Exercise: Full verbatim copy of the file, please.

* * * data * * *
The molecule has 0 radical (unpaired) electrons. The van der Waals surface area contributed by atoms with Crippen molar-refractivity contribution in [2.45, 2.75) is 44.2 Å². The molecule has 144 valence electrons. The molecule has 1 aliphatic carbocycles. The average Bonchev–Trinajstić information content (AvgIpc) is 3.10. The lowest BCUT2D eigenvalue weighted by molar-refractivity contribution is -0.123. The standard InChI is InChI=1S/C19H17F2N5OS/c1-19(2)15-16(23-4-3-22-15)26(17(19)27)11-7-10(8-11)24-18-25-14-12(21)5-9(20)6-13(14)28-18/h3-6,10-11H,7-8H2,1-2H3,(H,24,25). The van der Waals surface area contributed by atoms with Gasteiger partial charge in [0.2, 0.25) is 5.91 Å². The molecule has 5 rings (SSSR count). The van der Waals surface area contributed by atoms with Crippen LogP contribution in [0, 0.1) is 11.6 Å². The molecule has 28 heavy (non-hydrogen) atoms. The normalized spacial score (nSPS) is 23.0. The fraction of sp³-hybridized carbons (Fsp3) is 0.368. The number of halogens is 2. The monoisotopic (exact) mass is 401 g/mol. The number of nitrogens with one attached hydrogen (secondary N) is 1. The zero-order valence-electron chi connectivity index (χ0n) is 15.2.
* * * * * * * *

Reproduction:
The molecule has 0 radical (unpaired) electrons. The van der Waals surface area contributed by atoms with Crippen molar-refractivity contribution in [2.45, 2.75) is 44.2 Å². The molecule has 144 valence electrons. The molecule has 1 aliphatic carbocycles. The average Bonchev–Trinajstić information content (AvgIpc) is 3.10. The lowest BCUT2D eigenvalue weighted by molar-refractivity contribution is -0.123. The standard InChI is InChI=1S/C19H17F2N5OS/c1-19(2)15-16(23-4-3-22-15)26(17(19)27)11-7-10(8-11)24-18-25-14-12(21)5-9(20)6-13(14)28-18/h3-6,10-11H,7-8H2,1-2H3,(H,24,25). The van der Waals surface area contributed by atoms with Gasteiger partial charge in [0.2, 0.25) is 5.91 Å². The molecule has 5 rings (SSSR count). The van der Waals surface area contributed by atoms with Crippen LogP contribution in [0, 0.1) is 11.6 Å². The molecule has 28 heavy (non-hydrogen) atoms. The normalized spacial score (nSPS) is 23.0. The fraction of sp³-hybridized carbons (Fsp3) is 0.368. The number of halogens is 2. The monoisotopic (exact) mass is 401 g/mol. The number of nitrogens with one attached hydrogen (secondary N) is 1. The zero-order valence-electron chi connectivity index (χ0n) is 15.2.